By in Sci Fi & Paranormal

Ghost Story Review: "The Shell Of Sense" by Olivia Howard Dunbar

Frances has just passed away, but she can’t pass over—not quite yet. She returns home to find it “intolerably unchanged.” Her sister Theresa, with whom she’d been on good enough terms, though they’d never really spoken of their feelings, is sitting at her desk— her desk!—taking care of some correspondence.

Frances’ husband Allan comes in. She’s elated. After all, it’s he that she’s come back to see, even if Allan doesn’t believe in the supernatural:

“I came, therefore, somewhat nearer—but I did now touch him. I merely leaned toward him and with incredible softness whispered his name. That much I could not have forborne; the spell of life was too strong in me.

“But it gave him no comfort, no delight. ‘Theresa!’ he called, in a voice dreadful with alarm—and in that instant the last veil fell…”

Poor Frances comes to realize that all the time she lived happily with her husband, he and her sister were in love with each other, but out of love for and loyalty to her, they did not speak to each other of it. She’s jealous, irrationally so, making this a sad little story. The reader is sad not only for Allan and Theresa, but also for Frances who really should have left a while ago.

This story is available free of charge through Project Gutenberg.

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Title: “The Shell of Sense” First appeared in the December 1908 issue of "Harper's Magazine."

Author: Olivia Howard Dunbar (1873-1953)

Source: ISFDB

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Last review: “Shepherd of the Planets” by Alan Mattox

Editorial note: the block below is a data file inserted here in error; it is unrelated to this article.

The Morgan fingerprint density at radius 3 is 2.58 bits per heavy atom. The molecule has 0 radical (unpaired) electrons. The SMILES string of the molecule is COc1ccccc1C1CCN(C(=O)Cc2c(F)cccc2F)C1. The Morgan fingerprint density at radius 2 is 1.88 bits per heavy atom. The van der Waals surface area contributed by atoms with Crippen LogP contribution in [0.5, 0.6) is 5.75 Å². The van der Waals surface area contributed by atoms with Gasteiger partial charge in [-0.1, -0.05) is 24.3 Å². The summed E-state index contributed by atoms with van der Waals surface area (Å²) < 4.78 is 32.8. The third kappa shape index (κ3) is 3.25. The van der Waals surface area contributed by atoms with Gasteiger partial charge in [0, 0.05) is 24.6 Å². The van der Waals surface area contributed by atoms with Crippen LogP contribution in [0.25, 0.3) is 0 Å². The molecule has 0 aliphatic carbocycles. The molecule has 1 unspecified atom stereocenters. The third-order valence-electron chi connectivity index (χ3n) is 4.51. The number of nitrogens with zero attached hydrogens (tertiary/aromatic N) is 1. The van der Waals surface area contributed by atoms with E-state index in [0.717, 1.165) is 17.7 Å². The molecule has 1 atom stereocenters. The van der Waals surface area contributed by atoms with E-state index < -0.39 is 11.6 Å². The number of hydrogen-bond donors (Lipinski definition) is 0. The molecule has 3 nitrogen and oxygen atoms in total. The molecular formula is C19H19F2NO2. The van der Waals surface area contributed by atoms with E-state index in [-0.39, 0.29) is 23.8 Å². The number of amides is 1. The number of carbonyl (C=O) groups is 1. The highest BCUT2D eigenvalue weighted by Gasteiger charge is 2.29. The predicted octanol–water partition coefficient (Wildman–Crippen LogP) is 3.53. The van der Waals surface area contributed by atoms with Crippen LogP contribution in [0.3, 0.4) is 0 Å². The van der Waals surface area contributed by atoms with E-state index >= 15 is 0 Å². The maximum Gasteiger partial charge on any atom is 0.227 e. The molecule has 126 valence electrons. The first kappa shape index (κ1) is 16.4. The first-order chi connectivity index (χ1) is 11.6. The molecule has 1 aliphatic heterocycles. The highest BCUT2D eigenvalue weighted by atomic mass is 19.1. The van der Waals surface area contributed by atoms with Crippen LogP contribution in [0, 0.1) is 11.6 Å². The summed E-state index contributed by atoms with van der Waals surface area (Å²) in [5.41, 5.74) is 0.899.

Last ghost story: “A Cold Greeting” by Ambrose Bierce

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©2015 Denise Longrie


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Comments

Rufuszen wrote on November 11, 2015, 10:13 AM

It is rather sad, with that Victorian morality and duty

JohnRoberts wrote on November 11, 2015, 10:17 AM

Where do you find these collections of vintage ghost stories? Do you find them at the library or buy them?

MegL wrote on November 11, 2015, 10:23 AM

That's very sad. They were loyal to her when she was alive, she needs to move on now.

msiduri wrote on November 11, 2015, 2:18 PM

Yes. And even sadder that she can't let go now that she's dead. I mean—for crying out loud! I think if it were my sister and my husband, I might give a good dressing down, but I'd also send them a post card and a wedding present from the great beyond.

msiduri wrote on November 11, 2015, 2:20 PM

Most of them are available from amazon either as freebies or quite cheaply. Only because I'm cheep.

msiduri wrote on November 11, 2015, 2:21 PM

Exactly. Cut them some slack. They're human. She's not.

JohnRoberts wrote on November 11, 2015, 8:52 PM

I wish my local library had these kind of short story collections.

msiduri wrote on November 11, 2015, 9:38 PM

It's a shame they don't. They're in public domain.

msiduri wrote on November 12, 2015, 8:52 AM

You can also try Project Gutenberg for a lot of this sort of stuff. There is no charge and you have to know what you're looking for. No topic search. You can download into electronic devices or print out (which I know is not free, given the price and trouble of ink/toner)

CalmGemini wrote on November 14, 2015, 2:36 AM

I had read this story.Shall I say sad little story?I won't say anything else, as I do not want to give away the ending.

CalmGemini wrote on November 14, 2015, 2:41 AM

JohnRoberts ,many of the stories including this one are available online for free.We type,free online stories with the name of the author and story and they appear.As they are short you can read them without downloading I think.

msiduri wrote on November 14, 2015, 8:19 AM

I didn't want to either. It was hard because I wanted to describe the central conflict. It is sad, but I think it reflect human nature.